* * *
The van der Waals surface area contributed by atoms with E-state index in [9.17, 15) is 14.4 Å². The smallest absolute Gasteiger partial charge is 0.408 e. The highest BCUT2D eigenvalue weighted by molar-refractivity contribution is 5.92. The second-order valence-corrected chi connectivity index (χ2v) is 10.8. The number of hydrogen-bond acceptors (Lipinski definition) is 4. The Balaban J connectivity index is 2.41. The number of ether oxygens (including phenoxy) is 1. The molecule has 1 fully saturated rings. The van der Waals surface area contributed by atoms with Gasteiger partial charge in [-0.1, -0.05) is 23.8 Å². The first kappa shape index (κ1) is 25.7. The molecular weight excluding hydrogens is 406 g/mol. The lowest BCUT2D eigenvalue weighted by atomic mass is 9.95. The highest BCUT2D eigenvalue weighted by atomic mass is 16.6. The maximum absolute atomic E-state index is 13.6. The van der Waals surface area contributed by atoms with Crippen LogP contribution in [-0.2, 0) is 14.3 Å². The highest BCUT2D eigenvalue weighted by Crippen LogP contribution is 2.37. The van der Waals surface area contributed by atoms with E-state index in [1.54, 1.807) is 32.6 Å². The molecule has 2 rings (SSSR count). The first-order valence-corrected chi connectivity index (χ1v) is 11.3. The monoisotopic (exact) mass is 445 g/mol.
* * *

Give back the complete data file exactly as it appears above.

The van der Waals surface area contributed by atoms with E-state index in [9.17, 15) is 14.4 Å². The smallest absolute Gasteiger partial charge is 0.408 e. The highest BCUT2D eigenvalue weighted by molar-refractivity contribution is 5.92. The second-order valence-corrected chi connectivity index (χ2v) is 10.8. The number of hydrogen-bond acceptors (Lipinski definition) is 4. The Balaban J connectivity index is 2.41. The number of ether oxygens (including phenoxy) is 1. The molecule has 1 fully saturated rings. The van der Waals surface area contributed by atoms with Gasteiger partial charge in [-0.1, -0.05) is 23.8 Å². The first kappa shape index (κ1) is 25.7. The molecular weight excluding hydrogens is 406 g/mol. The lowest BCUT2D eigenvalue weighted by atomic mass is 9.95. The highest BCUT2D eigenvalue weighted by atomic mass is 16.6. The maximum absolute atomic E-state index is 13.6. The van der Waals surface area contributed by atoms with Crippen LogP contribution in [-0.2, 0) is 14.3 Å². The highest BCUT2D eigenvalue weighted by Crippen LogP contribution is 2.37. The van der Waals surface area contributed by atoms with E-state index in [1.54, 1.807) is 32.6 Å². The molecule has 2 rings (SSSR count). The first-order valence-corrected chi connectivity index (χ1v) is 11.3. The monoisotopic (exact) mass is 445 g/mol.